It is hard to get excited after looking at KION GROUP's (ETR:KGX) recent performance, when its stock has declined 21% over the past three months. However, a closer look at its sound financials might cause you to think again. Given that fundamentals usually drive long-term market outcomes, the company is worth looking at. Specifically, we decided to study KION GROUP's ROE in this article.
Return on Equity or ROE is a test of how effectively a company is growing its value and managing investors’ money. Put another way, it reveals the company's success at turning shareholder investments into profits.
How To Calculate Return On Equity?
ROE can be calculated by using the formula:
Return on Equity = Net Profit (from continuing operations) ÷ Shareholders' Equity
So, based on the above formula, the ROE for KION GROUP is:
10% = €509m ÷ €5.0b (Based on the trailing twelve months to September 2021).
The 'return' is the profit over the last twelve months. That means that for every €1 worth of shareholders' equity, the company generated €0.10 in profit.
Why Is ROE Important For Earnings Growth?
Thus far, we have learned that ROE measures how efficiently a company is generating its profits. Based on how much of its profits the company chooses to reinvest or "retain", we are then able to evaluate a company's future ability to generate profits. Generally speaking, other things being equal, firms with a high return on equity and profit retention, have a higher growth rate than firms that don’t share these attributes.
KION GROUP's Earnings Growth And 10% ROE
To start with, KION GROUP's ROE looks acceptable. Even when compared to the industry average of 9.3% the company's ROE looks quite decent. KION GROUP's decent returns aren't reflected in KION GROUP'smediocre five year net income growth average of 4.8%. We reckon that a low growth, when returns are moderate could be the result of certain circumstances like low earnings retention or poor allocation of capital.
When you consider the fact that the industry earnings have shrunk at a rate of 7.5% in the same period, the company's net income growth is pretty remarkable.
The basis for attaching value to a company is, to a great extent, tied to its earnings growth. It’s important for an investor to know whether the market has priced in the company's expected earnings growth (or decline). This then helps them determine if the stock is placed for a bright or bleak future. What is KGX worth today? The intrinsic value infographic in our free research report helps visualize whether KGX is currently mispriced by the market.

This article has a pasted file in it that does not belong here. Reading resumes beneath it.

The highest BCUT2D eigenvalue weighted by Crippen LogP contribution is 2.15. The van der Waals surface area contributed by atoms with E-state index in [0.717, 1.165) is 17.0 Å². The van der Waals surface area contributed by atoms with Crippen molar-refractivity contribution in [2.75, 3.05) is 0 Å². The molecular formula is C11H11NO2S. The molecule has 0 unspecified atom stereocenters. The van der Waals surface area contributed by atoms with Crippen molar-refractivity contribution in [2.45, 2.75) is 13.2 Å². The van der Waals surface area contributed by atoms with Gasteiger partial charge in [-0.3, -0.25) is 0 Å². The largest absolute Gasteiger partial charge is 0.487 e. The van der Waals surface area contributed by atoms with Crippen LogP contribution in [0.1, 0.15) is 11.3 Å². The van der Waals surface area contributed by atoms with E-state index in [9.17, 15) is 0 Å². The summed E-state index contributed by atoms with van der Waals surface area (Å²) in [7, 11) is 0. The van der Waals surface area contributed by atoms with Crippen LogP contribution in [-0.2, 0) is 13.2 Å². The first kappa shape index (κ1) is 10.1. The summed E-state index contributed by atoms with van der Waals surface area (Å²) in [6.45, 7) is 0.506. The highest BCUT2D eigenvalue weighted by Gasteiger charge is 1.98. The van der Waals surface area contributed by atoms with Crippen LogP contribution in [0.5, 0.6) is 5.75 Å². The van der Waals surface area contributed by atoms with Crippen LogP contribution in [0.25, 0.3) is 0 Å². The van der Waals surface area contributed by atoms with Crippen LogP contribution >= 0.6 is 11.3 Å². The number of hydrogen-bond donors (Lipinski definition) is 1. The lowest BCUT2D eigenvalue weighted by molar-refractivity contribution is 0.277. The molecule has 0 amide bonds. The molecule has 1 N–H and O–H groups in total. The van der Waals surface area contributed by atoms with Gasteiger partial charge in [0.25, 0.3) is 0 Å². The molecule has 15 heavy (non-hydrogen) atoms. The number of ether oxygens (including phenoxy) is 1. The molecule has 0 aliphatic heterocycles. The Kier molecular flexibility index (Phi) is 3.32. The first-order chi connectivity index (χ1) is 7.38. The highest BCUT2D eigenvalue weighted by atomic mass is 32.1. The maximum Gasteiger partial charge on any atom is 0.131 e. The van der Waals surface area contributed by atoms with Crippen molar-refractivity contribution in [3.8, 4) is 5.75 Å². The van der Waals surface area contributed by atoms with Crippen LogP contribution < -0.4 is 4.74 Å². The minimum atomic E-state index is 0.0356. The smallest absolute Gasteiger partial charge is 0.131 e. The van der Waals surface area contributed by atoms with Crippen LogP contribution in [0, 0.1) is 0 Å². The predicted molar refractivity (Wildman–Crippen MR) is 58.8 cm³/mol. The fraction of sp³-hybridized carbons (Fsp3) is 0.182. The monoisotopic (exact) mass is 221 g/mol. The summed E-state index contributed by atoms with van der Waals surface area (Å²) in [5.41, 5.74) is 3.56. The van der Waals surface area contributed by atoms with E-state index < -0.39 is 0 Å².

Is KION GROUP Efficiently Re-investing Its Profits?
KION GROUP's low three-year median payout ratio of 18% (or a retention ratio of 82%) should mean that the company is retaining most of its earnings to fuel its growth. This should be reflected in its earnings growth number, but that's not the case. So there could be some other explanation in that regard. For instance, the company's business may be deteriorating.
In addition, KION GROUP has been paying dividends over a period of eight years suggesting that keeping up dividend payments is way more important to the management even if it comes at the cost of business growth. Upon studying the latest analysts' consensus data, we found that the company's future payout ratio is expected to rise to 30% over the next three years. Regardless, the future ROE for KION GROUP is speculated to rise to 15% despite the anticipated increase in the payout ratio. There could probably be other factors that could be driving the future growth in the ROE.
On the whole, we feel that KION GROUP's performance has been quite good. Particularly, we like that the company is reinvesting heavily into its business, and at a high rate of return. Unsurprisingly, this has led to an impressive earnings growth. That being so, the latest analyst forecasts show that the company will continue to see an expansion in its earnings. To know more about the company's future earnings growth forecasts take a look at this free report on analyst forecasts for the company to find out more.
Have feedback on this article? Concerned about the content? Get in touch with us directly. Alternatively, email editorial-team (at) simplywallst.com.
This article by Simply Wall St is general in nature. We provide commentary based on historical data and analyst forecasts only using an unbiased methodology and our articles are not intended to be financial advice. It does not constitute a recommendation to buy or sell any stock, and does not take account of your objectives, or your financial situation. We aim to bring you long-term focused analysis driven by fundamental data. Note that our analysis may not factor in the latest price-sensitive company announcements or qualitative material. Simply Wall St has no position in any stocks mentioned.